From retirement planning to the tax relief aspects, there are many reasons why a person will pay into a private pension. Today, a huge proportion of people will be doing so via auto-enrolment.
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However, it may be that some people wish to boost their pension pot by increasing the amount they pay in during their working life.
And, when it comes to finances, specialist provider of financial education and guidance in the workplace, WEALTH at work, has explained that pensions are one area where saving a little more now could make a difference on future finances.
Jonathan Watts-Lay, Director, WEALTH at work, said: “We provide financial education in the workplace and when speaking to young people, many don’t realise the difference a small increase in their pension contributions can make if they start in their 20s, compared with starting in their 30s or 40s; especially if their employer offers to match it.
“However, once we highlight that an additional saving of £500 can be made but only cost them £170, saving an extra one percent seems a lot less of a sacrifice.”
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He continued: “The bottom line is that we all need to be saving more for our retirement, not just those who are retiring in the next few years.
“These examples demonstrate the benefit of starting to save as early as possible.
“If you can afford to put an extra one percent of your salary into your pension, it will make a significant difference, especially if you start early, and if your employer will match it.”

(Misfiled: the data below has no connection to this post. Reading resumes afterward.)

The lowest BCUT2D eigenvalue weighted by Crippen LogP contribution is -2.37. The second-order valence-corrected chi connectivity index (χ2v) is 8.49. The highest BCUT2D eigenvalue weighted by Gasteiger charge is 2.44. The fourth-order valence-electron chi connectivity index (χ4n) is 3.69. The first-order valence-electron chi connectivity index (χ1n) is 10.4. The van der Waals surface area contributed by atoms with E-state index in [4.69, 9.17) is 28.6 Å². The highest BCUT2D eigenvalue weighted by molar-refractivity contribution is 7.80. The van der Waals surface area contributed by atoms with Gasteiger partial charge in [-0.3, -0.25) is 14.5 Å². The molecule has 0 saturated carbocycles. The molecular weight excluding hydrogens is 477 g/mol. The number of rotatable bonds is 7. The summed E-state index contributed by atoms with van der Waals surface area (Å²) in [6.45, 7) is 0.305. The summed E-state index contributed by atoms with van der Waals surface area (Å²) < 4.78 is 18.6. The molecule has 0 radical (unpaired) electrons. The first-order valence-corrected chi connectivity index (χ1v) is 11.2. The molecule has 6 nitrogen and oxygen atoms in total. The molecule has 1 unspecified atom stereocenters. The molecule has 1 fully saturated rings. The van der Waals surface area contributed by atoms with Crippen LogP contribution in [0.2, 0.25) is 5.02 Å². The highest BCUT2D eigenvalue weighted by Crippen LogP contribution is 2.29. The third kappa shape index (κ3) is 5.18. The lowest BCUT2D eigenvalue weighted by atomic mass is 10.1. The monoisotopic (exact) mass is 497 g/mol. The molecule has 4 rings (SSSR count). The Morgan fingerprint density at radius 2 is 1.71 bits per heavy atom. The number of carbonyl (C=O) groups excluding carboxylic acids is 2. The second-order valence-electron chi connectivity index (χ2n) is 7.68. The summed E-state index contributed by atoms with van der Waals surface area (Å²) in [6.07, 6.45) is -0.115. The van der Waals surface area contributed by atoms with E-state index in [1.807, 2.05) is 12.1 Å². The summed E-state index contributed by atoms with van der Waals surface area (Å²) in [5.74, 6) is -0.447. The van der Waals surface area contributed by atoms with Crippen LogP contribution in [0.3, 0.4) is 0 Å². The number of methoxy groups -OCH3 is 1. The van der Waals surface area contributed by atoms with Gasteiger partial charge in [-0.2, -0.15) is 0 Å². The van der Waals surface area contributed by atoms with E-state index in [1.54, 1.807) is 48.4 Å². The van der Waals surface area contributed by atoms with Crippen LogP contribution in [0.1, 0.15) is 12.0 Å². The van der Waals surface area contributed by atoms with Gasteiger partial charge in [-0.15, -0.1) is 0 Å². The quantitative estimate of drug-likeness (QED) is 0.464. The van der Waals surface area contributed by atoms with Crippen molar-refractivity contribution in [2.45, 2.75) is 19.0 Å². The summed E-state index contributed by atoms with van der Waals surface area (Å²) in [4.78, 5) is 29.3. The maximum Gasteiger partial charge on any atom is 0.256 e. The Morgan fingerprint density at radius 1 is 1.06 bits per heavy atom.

WEALTH at work say that it could even be possible to grow a pension pot by 25 percent, by saving one percent more each year – if an employer is willing to match it and the saver starts as early as possible.
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To demonstrate this potential financial move, the WEALTH at work team have created a couple of examples.
Example 1: Charlie, 25, earning £25,000 per year
“Charlie is 25 and earns £25,000 per year.
“He plans to retire at the present state pension age of 68. At the moment he pays five percent of his salary into a pension, and his employer pays three percent through auto enrolment.
“It is estimated that his pension pot value at age 68 will be £124,177.
“If he was to increase his contribution by one percent to a total six percent contribution, an extra £250 per year would go into his pension, but the personal cost to Charlie would only be £170 due to the pension contribution being taken before tax or National Insurance are deducted.
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“The total pension contribution is now nine percent, and the pension pot value is estimated to increase to £139,699 – an increase of £15,522, an increase of 12.5 percent of the original pot.
“However, if his employer were to match his one percent increase, the total pension contribution would be 10 percent, and the pension pot value is estimated to increase to £155,221 – an overall increase of £31,044. This is more than 25 percent increase of the original pot.”
Example 2: Caroline, 25, earning £55,000 per year
“Caroline is 25 and earns £55,000 per year.
“She also plans to retire at 68, and pays five percent of her salary into a pension, and her employer pays three percent.
“It is estimated that her pension pot value at age 68 will be £273,189.
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“If she was to increase her contribution by one percent to a total six percent contribution, an extra £550 per year would go into her pension, but the personal cost to Caroline would only be £319 due to the pension contribution being before tax or National Insurance are deducted.
“The total pension contribution is now nine percent, and the pension pot value is estimated to increase to £307,337 – an increase of 12.5 percent of the original pot.
“However, if her employer were to match her one percent increase, the total pension contribution would be 10 percent, and the pension pot value is estimated to increase to £341,486 – an overall increase of £68,297.
“Again this is an increase of 25 percent on the original pot.”